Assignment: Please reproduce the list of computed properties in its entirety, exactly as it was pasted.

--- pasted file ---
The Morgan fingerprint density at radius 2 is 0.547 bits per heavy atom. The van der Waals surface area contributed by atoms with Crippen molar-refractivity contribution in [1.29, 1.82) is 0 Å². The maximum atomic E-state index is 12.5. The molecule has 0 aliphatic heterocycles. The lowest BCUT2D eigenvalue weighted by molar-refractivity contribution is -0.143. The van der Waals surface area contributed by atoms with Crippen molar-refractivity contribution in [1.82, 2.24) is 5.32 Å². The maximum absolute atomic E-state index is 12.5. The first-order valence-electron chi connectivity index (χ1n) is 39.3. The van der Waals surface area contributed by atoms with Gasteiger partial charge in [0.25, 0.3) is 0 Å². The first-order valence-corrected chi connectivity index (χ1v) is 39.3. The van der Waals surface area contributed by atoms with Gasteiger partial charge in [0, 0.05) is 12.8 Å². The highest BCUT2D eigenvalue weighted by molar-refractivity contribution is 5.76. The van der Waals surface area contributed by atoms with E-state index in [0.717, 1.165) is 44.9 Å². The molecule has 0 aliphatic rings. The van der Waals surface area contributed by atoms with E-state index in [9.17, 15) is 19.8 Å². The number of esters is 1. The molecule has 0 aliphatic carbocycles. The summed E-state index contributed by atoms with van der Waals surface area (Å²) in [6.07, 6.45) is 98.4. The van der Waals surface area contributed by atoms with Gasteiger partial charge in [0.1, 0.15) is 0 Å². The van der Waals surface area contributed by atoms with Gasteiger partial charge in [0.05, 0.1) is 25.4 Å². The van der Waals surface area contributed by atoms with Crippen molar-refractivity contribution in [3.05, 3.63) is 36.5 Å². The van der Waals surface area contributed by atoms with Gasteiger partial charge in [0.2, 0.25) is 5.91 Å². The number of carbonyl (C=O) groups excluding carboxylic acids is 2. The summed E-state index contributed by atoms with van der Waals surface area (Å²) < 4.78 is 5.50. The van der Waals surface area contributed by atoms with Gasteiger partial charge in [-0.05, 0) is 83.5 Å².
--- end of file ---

The Morgan fingerprint density at radius 2 is 0.547 bits per heavy atom. The van der Waals surface area contributed by atoms with Crippen molar-refractivity contribution in [1.29, 1.82) is 0 Å². The maximum atomic E-state index is 12.5. The molecule has 0 aliphatic heterocycles. The lowest BCUT2D eigenvalue weighted by molar-refractivity contribution is -0.143. The van der Waals surface area contributed by atoms with Crippen molar-refractivity contribution in [1.82, 2.24) is 5.32 Å². The maximum absolute atomic E-state index is 12.5. The first-order valence-electron chi connectivity index (χ1n) is 39.3. The van der Waals surface area contributed by atoms with Gasteiger partial charge in [0.25, 0.3) is 0 Å². The first-order valence-corrected chi connectivity index (χ1v) is 39.3. The van der Waals surface area contributed by atoms with Gasteiger partial charge in [0, 0.05) is 12.8 Å². The highest BCUT2D eigenvalue weighted by molar-refractivity contribution is 5.76. The van der Waals surface area contributed by atoms with E-state index in [0.717, 1.165) is 44.9 Å². The molecule has 0 aliphatic rings. The van der Waals surface area contributed by atoms with E-state index in [9.17, 15) is 19.8 Å². The number of esters is 1. The molecule has 0 aliphatic carbocycles. The summed E-state index contributed by atoms with van der Waals surface area (Å²) in [6.07, 6.45) is 98.4. The van der Waals surface area contributed by atoms with Gasteiger partial charge in [0.1, 0.15) is 0 Å². The van der Waals surface area contributed by atoms with Gasteiger partial charge in [0.05, 0.1) is 25.4 Å². The van der Waals surface area contributed by atoms with Crippen molar-refractivity contribution in [3.05, 3.63) is 36.5 Å². The van der Waals surface area contributed by atoms with Gasteiger partial charge in [0.2, 0.25) is 5.91 Å². The number of carbonyl (C=O) groups excluding carboxylic acids is 2. The summed E-state index contributed by atoms with van der Waals surface area (Å²) < 4.78 is 5.50. The van der Waals surface area contributed by atoms with Gasteiger partial charge in [-0.05, 0) is 83.5 Å².